The Fundamental Characteristics of the Sophists


Although sophists can (and often have been) regarded as the same as philosophers, in this paper, I will contend that they have the qualities that typically distinguish them.

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Although sophists can (and often have been) regarded as the same as philosophers, in this paper, I will contend that they have the qualities that typically distinguish them. The sophists focused on the use of persuasive speaking in achieving practical goals. Moreover, the sophists considered the truth as that which depends on the specific circumstances and objectives. Consequently, based on the idea that the truth as an absolute and independent phenomenon does not exist, they rejected the existence of the universal laws (as it was argued by Socrates, Plato and other classic philosophers). Such ideas influenced their positions concerning religion and morality, which were seen as a result of individual cultural features and hence were not related to the absolute truth.

The term sophist (from the Greek “sophist?s”- a “sage”) was initially used to define the man who devoted him/herself to mental activity (Taylor and Lee n.p.). Solon and Pythagoras, as well as the famous “seven wise men" were referred to as the “sophists.” Subsequently, the concept had become narrowed by receiving certain features. The most famous sophists were Protagoras, Gorgias, and Prodikos, "teachers of wisdom" who taught not only the art of political and legal work, but also the art of philosophical reflections. It is important to emphasize that the sophists focused their attention on social issues, on human beings and on the problems of communication, teaching oratory and political activities, as well as concrete scientific and philosophical knowledge. Sophists subscribed to the idea that it is possible, and often necessary to prove anything, as well as to refute anything, depending on the interest and the circumstances. That idea resulted in indifference to the truth in the proofs and refutations. Sophists believed that people could be persuaded of the truth of any statement if the speaker was persuasive enough and used the correct speaking techniques.

Protagoras most fully expressed the views of the sophists. According to his famous statement, "man is the measure of all things, of the things that are that they are and of the things that are not that they are not." (Plato n.p.). In other words, all knowledge was relative. proving that every statement might be rejected and its contrary accepted. Similarly, Gorgias, another famous sophist, argued that being does not exist. If it existed, it would be impossible to know it, since there is an unbridgeable incompatibility between being and thinking. The incompatibility is conditioned by the inability of the mind to create non-existent images. The conceivable being is fundamentally different from the means of its expression - words. Again, according to Plato, Prodikos showed an exceptional interest to the language, the nominative functions of the words, and the problem of semantics and synonymy, i.e. identification the words having a similar meaning and the correct use of words (n.p.). He constructed the etymological clusters of related words and analyzed the issue of homonyms, i.e. discriminating the sense of verbal constructions having graphical similarities by using appropriate contexts. Prodikos paid great attention to the rules of a dispute, approaching the analysis of the techniques of a rebuttal, which was of great value to the discussions. (Plato n.p.)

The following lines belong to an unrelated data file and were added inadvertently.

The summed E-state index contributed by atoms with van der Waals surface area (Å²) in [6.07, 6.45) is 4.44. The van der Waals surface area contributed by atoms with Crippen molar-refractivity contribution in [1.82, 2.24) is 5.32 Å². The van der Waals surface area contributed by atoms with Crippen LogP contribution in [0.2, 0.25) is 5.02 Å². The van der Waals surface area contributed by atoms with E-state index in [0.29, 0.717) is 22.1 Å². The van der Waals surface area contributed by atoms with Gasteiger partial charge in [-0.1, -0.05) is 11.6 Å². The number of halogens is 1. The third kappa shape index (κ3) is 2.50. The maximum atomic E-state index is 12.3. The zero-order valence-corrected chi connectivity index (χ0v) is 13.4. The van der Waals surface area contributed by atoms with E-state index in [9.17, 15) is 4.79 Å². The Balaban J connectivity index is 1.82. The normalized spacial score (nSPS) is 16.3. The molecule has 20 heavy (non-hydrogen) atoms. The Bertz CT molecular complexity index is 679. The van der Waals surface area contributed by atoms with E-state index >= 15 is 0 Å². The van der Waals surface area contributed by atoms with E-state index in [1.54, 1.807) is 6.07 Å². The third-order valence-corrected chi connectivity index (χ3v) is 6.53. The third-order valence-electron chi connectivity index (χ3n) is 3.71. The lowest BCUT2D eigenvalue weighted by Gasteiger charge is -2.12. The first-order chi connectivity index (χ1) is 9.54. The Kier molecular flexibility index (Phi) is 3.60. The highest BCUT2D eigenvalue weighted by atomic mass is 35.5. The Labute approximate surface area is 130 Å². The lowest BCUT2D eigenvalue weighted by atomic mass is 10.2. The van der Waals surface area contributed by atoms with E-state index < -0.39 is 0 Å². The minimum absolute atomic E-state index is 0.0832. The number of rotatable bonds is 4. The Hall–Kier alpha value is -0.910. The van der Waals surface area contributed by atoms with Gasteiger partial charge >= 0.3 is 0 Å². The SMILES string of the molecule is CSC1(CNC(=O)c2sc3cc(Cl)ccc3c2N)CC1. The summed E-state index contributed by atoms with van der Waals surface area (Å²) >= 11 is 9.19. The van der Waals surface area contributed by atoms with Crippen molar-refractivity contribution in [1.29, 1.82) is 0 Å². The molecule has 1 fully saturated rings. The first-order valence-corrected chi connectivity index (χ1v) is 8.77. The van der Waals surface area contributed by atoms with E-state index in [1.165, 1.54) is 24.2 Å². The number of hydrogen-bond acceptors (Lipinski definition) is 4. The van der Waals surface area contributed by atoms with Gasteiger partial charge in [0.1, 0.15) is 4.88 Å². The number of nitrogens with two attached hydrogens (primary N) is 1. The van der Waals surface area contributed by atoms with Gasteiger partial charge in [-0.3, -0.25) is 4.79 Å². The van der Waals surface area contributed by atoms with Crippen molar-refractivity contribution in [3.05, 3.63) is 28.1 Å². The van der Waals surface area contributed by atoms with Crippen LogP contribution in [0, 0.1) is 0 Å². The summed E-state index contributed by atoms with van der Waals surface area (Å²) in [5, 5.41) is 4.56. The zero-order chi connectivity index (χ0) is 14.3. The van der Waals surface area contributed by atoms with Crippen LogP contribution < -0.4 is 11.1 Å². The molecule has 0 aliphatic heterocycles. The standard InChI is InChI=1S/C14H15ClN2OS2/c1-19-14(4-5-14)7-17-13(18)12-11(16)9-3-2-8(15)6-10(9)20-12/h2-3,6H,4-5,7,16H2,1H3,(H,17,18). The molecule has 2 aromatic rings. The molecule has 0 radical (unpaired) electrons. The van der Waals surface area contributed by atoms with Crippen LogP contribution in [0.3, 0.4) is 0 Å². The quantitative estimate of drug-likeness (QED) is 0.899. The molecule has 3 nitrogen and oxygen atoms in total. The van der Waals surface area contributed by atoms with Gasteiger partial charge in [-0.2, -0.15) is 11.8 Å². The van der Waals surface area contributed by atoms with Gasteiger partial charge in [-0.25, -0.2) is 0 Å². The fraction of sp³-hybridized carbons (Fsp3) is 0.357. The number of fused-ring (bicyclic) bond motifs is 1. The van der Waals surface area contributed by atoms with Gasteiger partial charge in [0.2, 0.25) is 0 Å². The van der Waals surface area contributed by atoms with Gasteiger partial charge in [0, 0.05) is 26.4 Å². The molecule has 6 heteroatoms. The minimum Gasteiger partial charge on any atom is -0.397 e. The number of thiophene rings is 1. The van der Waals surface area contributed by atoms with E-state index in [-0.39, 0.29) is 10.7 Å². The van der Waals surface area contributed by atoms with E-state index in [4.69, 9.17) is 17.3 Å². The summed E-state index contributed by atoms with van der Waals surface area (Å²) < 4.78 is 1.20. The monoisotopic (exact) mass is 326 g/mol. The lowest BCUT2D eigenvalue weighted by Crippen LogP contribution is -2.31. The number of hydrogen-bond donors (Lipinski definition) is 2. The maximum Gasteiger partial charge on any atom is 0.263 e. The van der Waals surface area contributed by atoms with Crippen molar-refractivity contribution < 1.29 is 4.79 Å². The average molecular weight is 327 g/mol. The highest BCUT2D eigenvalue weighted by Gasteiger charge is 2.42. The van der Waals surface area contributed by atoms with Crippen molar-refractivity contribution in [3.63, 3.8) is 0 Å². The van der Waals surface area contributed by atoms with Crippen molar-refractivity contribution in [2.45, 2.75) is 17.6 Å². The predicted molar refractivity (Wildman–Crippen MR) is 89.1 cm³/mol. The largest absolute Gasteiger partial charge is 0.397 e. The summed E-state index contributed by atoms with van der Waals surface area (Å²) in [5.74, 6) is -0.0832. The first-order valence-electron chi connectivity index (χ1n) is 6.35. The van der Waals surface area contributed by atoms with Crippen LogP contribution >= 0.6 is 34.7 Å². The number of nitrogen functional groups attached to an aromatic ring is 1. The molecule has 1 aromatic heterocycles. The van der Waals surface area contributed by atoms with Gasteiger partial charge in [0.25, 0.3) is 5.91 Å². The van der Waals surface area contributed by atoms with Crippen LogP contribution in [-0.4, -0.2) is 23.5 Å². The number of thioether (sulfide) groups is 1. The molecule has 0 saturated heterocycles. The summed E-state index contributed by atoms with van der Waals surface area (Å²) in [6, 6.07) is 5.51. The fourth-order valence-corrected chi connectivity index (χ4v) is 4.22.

The relativism and skepticism of the Sophists towards the truth characterized their interpretation of morality, religion, and other spheres of human life. In particular, if they did not deny religion at all, they had some doubts concerning it. For example, Protagoras argued that "concerning the gods I am not able to know either that they exist or that they do not exist or what their nature is; for there are many things which prevent one from knowing, both the unclarity (sc. of the subject) and the short span of human life "(Taylor and Lee n.p). The sophists’ idea of relativity also manifested itself in the ethical views since the sophists believed that the ethical standards are defined by features of the living conditions of individual nations. For this reason, it is possible to observe differences in ethical views among representatives of different cultures and cultural traditions.

To sum up, sophists were the first teachers and researchers of rhetoric, and philosophical linguistics appeared as a result of their theory. They argued the idea that since there is no objective truth, and a man is the measure of all things, then there is a semblance of the truth, which may be born by a human word. The human word can change its meaning, making the strong weak and vice versa, the black white and the white black. In this regard, the sophists considered language as an extremely important object of reflection. As a result, words became the subject of a separate study. Although some sophists were rather influential thinkers, their relativism often led to subjectivism and skepticism, including the spheres of religion and morality. In general, Sophists should be considered primarily as a practicing philosophers, because they considered philosophy as a tool for practical purposes. As is known, rhetoric is a graphic and a practical example of the use of linguistic features, logical analysis, and philosophical reflection. Sophists were the ones who did an excellent job of using philosophical and rhetorical features, in which the role of linguistics occupied a special importance. That is why, one cannot deny their evident role in the development of dialectics. Sophists contributed to the development of skills of practical application of knowledge about disputes and debates.

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